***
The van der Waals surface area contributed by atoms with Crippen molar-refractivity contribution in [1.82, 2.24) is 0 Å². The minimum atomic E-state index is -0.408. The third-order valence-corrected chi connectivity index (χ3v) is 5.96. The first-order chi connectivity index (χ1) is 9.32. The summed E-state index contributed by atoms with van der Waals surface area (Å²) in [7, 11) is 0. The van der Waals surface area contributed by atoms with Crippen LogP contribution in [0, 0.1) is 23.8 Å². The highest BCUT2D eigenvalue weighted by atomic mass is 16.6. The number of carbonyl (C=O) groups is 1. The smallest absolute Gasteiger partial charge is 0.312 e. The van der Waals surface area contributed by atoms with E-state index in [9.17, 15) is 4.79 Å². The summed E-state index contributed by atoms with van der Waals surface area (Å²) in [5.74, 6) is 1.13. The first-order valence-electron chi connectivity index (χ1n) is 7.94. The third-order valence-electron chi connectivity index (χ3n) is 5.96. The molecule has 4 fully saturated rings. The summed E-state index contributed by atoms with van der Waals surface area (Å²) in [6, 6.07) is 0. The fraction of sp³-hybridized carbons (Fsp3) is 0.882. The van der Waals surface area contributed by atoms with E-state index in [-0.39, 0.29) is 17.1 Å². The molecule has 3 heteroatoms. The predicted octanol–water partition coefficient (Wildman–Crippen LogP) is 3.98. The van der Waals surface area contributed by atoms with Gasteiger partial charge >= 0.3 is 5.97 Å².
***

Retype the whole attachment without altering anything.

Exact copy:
The van der Waals surface area contributed by atoms with Crippen molar-refractivity contribution in [1.82, 2.24) is 0 Å². The minimum atomic E-state index is -0.408. The third-order valence-corrected chi connectivity index (χ3v) is 5.96. The first-order chi connectivity index (χ1) is 9.32. The summed E-state index contributed by atoms with van der Waals surface area (Å²) in [7, 11) is 0. The van der Waals surface area contributed by atoms with Crippen LogP contribution in [0, 0.1) is 23.8 Å². The highest BCUT2D eigenvalue weighted by atomic mass is 16.6. The number of carbonyl (C=O) groups is 1. The smallest absolute Gasteiger partial charge is 0.312 e. The van der Waals surface area contributed by atoms with E-state index in [9.17, 15) is 4.79 Å². The summed E-state index contributed by atoms with van der Waals surface area (Å²) in [5.74, 6) is 1.13. The first-order valence-electron chi connectivity index (χ1n) is 7.94. The third-order valence-electron chi connectivity index (χ3n) is 5.96. The molecule has 4 fully saturated rings. The summed E-state index contributed by atoms with van der Waals surface area (Å²) in [6, 6.07) is 0. The fraction of sp³-hybridized carbons (Fsp3) is 0.882. The van der Waals surface area contributed by atoms with E-state index in [-0.39, 0.29) is 17.1 Å². The molecule has 3 heteroatoms. The predicted octanol–water partition coefficient (Wildman–Crippen LogP) is 3.98. The van der Waals surface area contributed by atoms with Gasteiger partial charge >= 0.3 is 5.97 Å².